About two weeks ago, says Eugene Cosnahan, of Baton Rouge, he and his wife visited the Alabama Welcome Center on Interstate 59, “not too far from Tuscaloosa.

“I went inside and complimented the attendant on the facility’s cleanliness and neatness. As we were about to leave, my wife, more observant than I, commented on the presence of dozens of newly planted pansies — in LSU colors of purple and gold.

“I just had to go back in and thank them for paying LSU (a son’s alma mater) such a thoughtful compliment.

“The attendant seemed taken aback, but recovered to state she would tell the person responsible for the landscaping.

“As I turned to leave, the attendant had her elbows on her desk, with her face buried in her hands.

“Less than a week later we were at the same welcome center, and would you believe all the flower beds were totally empty; not a sprig, not a petal to be seen...”

Make Mom ecstatic

With Mother’s Day fast approaching, you’re no doubt wondering what to get that sweet lady. And what better way to honor Mom than by presenting her with a silly book (or two)?

As it happens, I’ll be offering my silly books, “Best of Smiley” and “Smiley! A Laughing Matter,” Saturday from 9 a.m. to noon at Baton Rouge’s famed Red Stick Farmer’s Market at Main and N. 5th.

Mom will no doubt be thrilled to read the world’s worst Cajun jokes, puns and Tom Swifties, plus such exciting stories as the one about how I got my tattoo.

No need to thank me: public service is my life...

Nostalgia Corner

News of the possible demolition of the old Wyandotte School in north Baton Rouge brought back fond memories for a former student, an 88-year-old who says, “I can’t sign my name because I cheated at marbles.”

The marbler-cheater recalls the maypole and hopscotch games at the school; the ruler wielded by Mrs. Watson, the third grade teacher; penny candy at the nearby grocery store, and lifting little pieces of chalk from the school to draw hopscotch lines.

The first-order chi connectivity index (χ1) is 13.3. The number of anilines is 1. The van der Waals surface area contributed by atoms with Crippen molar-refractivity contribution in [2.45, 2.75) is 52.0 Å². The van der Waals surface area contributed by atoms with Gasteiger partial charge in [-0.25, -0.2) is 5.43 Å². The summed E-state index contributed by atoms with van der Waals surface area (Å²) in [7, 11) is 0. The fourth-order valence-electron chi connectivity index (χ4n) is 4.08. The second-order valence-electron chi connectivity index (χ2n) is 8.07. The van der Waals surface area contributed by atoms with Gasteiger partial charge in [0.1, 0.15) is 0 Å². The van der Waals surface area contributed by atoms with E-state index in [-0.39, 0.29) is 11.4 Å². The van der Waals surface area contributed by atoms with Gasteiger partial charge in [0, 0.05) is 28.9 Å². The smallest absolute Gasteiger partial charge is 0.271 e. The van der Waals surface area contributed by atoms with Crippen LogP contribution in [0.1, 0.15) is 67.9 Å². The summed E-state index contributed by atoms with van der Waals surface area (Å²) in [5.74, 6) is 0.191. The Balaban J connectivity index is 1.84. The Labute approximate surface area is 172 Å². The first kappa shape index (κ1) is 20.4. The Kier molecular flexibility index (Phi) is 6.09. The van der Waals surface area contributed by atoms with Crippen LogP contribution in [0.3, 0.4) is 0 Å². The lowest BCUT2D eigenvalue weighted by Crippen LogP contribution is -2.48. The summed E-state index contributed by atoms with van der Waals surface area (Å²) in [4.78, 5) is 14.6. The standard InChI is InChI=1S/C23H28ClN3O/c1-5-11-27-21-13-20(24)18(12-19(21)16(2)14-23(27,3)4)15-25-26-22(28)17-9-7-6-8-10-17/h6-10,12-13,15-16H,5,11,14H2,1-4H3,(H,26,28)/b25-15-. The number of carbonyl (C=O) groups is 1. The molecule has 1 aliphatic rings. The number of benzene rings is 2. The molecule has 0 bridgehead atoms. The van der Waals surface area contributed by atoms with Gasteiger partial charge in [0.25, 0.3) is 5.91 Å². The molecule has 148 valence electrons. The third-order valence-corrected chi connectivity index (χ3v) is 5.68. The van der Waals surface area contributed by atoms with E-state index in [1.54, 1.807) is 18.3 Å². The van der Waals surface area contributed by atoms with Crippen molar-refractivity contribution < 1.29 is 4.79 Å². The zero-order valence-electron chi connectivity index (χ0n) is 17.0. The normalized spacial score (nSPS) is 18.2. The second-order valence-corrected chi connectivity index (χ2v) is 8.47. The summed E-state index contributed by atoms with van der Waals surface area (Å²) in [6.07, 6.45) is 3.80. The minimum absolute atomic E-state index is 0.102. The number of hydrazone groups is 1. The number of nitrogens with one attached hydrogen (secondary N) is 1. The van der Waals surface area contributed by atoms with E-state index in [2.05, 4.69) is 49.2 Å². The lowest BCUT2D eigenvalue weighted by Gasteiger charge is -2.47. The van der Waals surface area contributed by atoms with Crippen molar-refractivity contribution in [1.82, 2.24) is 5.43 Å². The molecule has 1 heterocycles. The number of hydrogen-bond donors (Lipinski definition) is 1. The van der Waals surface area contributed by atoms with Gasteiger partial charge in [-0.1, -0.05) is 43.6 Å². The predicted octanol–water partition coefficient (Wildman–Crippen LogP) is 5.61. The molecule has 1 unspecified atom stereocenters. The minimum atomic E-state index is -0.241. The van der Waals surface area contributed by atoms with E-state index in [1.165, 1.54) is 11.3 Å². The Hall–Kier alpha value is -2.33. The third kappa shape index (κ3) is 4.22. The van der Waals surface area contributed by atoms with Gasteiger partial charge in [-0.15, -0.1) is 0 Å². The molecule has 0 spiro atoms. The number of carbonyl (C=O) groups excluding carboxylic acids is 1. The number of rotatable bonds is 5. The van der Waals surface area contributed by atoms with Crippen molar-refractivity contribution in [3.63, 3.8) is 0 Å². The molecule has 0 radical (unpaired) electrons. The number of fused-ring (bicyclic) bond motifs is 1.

Cheesy advice

After comments about the macaroni and cheese at Chalmette’s legendary Rocky & Carlo’s restaurant, we heard from Mary Vernoy, of Metairie:

“You can Google ‘Rocky & Carlo’s mac and cheese recipe.’ There’s even a YouTube video showing how to make it.”

Good Samaritans

Gloria C. Jordan, of Denham Springs, offers “huge thanks from the heart to the angel who used her jacket to shelter my husband, Carrol Jordan, then called 911, when he fell in the parking lot of the bank at Swamp Road and Airline. He is fine now, and the sweet lady’s jacket is with bank employees.”

The non-king

Ronnie Stutes says, “Readers of the story on second-born British royals in Sunday’s Advocate may find that the picture identified as ‘King George VI’ shows the king as more dashing than other pictures of him.

“The picture is actually of Anthony Armstrong-Jones, Princess Margaret’s husband, taken as he meets the Beatles in 1965.”

Special People Dept.

— Sharon Callahan, of Baker, says her uncle, Louis Spino, from Ohio, celebrated his 90th birthday last weekend with a trip to the National World War II Museum in New Orleans: “He is a World War II veteran and Purple Heart recipient who entered the Army at 18 and landed in France on D-Day Plus 2. To visit the museum was a great experience.”

— Tommie and Juanita Pewitt, of Metairie, celebrate their 60th anniversary on Thursday, April 30.

Kissing cowboy

Darron Sanchez has another Roy Rogers story:

“In 1957 the cowboy movie star boated down the Mississippi to New Orleans, stopping along the way to greet people gathered near the shore.

“My aunt, Ann Hymel Sanchez, took my grandmother, Delia Sanchez, of White Castle, to the ferry landing to wait for Roy.

“They were the only two standing there when they saw Roy and started waving. He jumped out of the boat, hugged my grandmother and kissed her cheek.

“She talked about this for a long time...”

Fighting words

“During the ’70s and ’80s several groups from the New Orleans area attended the Kentucky Derby,” says Wayne Krause.

“Everyone congregated in the Brown Derby Room (aka ‘the New Orleans Room’) in the clubhouse.

“To access the men’s room, you passed the ladies’. On Derby Day the ladies were stacked in a line that moved very slowly.

“When passing, I said to all how pretty they and their hats looked.

“When leaving a near-empty men’s room shortly thereafter, I commented, ‘Bet you wish you were a man today.’

“Their response was immediate. Some bolted into the men’s room, some laughed, some glared and some were very unladylike in their comments.”

Contact Smiley

Write Smiley at Smiley@theadvocate.com. He can also be reached by fax at (225) 388-0351 or mail at P.O. Box 588, Baton Rouge, LA 70821.